The usual sunny spring weather has returned, at least it looks like it from where I am at the moment, while writing this column – but what is normal weather? The water authority tweeted last week that for the first time in 3 years we had a “normal” amount of spring rain. On the other hand, all sorts of statistics show that we are experiencing the coldest spring since 2013!
What is Normal?
The meaning of what is normal is constantly changing. Up to just over a year ago, it was perfectly normal to shake hands when you met someone. Nowadays, it is normal not to shake hands, and physically meeting other people is a rarity, although that might come back!
On my website I offer the option to book a 25 minute virtual coffee meeting with me. This option is open to anyone and it’s in frequent use. Most people show up on time for a virtual coffee meeting. Some are a few minutes late, things can happen to delay a prompt start. Sometimes people don’t show up at all! After 10 minutes of waiting I close the call and send them an email with an option to rebook. Just recently I received an angry email back from someone who didn’t show up. He was on the call about 15 minutes later than the planned start time and waited till the end. Then he blamed me for not showing up!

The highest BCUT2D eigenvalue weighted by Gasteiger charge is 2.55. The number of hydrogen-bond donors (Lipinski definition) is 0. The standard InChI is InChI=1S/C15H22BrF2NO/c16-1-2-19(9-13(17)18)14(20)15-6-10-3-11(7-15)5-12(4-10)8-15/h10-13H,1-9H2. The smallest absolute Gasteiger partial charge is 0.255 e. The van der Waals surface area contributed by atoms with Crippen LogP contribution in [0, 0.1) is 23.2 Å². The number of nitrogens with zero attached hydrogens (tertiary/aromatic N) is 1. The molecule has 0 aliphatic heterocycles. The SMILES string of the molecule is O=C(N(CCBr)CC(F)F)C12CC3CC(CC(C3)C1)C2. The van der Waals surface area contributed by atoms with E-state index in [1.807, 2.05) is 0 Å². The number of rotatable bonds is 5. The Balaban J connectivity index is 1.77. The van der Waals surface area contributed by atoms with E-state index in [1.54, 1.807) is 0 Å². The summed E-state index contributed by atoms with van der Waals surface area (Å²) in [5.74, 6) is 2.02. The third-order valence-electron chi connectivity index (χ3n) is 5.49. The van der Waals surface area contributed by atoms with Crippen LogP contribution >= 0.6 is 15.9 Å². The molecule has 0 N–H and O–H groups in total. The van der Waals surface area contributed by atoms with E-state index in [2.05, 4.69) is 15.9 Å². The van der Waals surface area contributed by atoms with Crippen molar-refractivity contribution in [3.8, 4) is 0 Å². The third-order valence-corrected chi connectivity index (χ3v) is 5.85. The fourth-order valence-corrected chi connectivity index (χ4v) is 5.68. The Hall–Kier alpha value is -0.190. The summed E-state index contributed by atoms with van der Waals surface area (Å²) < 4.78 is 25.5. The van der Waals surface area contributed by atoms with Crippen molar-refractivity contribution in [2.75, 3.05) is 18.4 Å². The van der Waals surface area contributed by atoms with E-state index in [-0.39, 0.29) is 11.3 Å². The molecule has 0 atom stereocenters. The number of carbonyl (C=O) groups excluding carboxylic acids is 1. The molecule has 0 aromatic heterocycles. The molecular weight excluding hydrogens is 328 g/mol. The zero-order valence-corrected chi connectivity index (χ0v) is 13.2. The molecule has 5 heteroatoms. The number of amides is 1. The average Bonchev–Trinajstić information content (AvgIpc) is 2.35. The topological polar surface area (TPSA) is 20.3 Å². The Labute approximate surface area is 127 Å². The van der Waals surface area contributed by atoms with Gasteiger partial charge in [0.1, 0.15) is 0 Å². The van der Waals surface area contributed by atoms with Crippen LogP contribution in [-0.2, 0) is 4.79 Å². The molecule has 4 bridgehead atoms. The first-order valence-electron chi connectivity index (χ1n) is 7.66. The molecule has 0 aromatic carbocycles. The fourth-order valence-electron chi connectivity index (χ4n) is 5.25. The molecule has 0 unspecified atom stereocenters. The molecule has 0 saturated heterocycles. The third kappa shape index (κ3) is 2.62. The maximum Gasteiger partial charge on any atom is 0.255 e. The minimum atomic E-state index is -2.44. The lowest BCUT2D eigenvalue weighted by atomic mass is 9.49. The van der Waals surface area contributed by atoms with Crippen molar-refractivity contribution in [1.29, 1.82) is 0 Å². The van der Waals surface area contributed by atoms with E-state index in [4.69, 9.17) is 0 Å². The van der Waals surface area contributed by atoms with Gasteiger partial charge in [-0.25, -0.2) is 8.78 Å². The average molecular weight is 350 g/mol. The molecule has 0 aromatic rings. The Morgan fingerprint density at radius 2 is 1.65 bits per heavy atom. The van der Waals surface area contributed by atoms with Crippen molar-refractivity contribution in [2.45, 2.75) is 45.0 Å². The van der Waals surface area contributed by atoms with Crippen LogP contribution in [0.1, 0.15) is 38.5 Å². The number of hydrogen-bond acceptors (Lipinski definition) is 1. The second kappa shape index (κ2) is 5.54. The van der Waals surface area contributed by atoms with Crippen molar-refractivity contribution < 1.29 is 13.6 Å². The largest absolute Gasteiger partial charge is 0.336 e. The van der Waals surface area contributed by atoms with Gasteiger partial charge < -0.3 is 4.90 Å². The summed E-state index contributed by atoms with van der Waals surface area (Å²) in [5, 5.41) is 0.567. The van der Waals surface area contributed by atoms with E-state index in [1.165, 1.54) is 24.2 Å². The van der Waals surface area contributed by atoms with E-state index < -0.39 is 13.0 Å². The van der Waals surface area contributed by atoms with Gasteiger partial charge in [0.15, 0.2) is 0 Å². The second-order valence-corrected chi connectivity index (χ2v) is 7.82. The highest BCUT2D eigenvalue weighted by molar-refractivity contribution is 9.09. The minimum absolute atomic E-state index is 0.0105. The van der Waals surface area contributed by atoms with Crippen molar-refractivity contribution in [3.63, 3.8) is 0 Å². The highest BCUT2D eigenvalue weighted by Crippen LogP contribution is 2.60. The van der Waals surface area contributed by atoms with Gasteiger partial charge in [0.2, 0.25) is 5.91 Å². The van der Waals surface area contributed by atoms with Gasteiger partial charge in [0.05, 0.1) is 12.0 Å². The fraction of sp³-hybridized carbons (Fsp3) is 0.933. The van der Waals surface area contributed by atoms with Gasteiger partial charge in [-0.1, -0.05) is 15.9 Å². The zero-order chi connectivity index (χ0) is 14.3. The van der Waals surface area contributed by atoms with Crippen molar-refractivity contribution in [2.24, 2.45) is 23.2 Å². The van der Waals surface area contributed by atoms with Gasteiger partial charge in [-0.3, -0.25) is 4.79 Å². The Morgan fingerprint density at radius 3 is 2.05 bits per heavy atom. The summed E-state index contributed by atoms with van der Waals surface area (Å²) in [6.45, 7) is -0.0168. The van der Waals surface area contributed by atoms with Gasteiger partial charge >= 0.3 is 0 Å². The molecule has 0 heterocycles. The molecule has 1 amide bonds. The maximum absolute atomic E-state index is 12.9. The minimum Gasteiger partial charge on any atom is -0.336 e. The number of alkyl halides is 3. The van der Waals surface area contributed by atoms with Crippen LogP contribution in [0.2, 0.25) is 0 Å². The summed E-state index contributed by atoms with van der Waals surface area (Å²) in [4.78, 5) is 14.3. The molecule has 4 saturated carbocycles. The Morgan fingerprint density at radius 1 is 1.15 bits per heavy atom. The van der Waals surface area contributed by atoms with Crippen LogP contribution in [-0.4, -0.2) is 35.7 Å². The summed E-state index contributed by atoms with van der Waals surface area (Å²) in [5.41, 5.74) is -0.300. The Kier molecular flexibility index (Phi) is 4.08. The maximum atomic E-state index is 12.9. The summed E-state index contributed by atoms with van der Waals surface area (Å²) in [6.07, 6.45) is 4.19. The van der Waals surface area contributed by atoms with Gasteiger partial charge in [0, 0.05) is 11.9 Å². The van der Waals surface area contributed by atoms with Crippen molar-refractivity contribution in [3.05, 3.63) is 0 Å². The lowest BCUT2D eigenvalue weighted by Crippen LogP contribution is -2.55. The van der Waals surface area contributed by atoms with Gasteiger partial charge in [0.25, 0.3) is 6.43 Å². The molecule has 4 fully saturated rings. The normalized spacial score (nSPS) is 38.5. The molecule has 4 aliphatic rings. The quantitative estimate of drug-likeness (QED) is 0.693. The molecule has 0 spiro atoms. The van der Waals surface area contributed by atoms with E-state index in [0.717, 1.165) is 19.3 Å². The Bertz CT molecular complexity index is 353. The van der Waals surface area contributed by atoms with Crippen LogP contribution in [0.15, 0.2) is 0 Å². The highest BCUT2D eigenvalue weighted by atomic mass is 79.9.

Being on time is normal, a few minutes late can happen. Entering a meeting more than halfway late without notification and being upset about the other party’s reaction is not normal. That virtual coffee might be a free meeting, but that does not mean that my time isn’t valuable to me.
At the moment I’m reading Erica Dhawan’s newest book “Digital Body Language”. In physical meetings our body language is an essential element of our communication. Sometimes how we say things portrays a more important message than what we say. Visual communication is important.
During the pandemic, (and possibly afterwards), we are living a “new normal” when it comes to communicating and collaborating with others. Texts, emails, instant messages, and video calls have become, more than ever before, essential tools. Ultimately visual tools in which our usual body language just doesn’t work. We’ll have to apply, and be aware of, a new body language: Digital Body Language.
In her book Erica Dhawan describes four laws of digital body language: Value Visibly, Communicate Carefully, Collaborate Confidently, and Trust Totally. In describing these four laws, Erica uses many examples and tips. Showing respect for each other by showing up on time in a meeting is part of Value Visibly.
Being aware of your digital body language is essential for your work with others, be it in alliances, teams or just one-on-one. If you just read one new book this summer I would highly recommend you consider reading Digital Body Language.*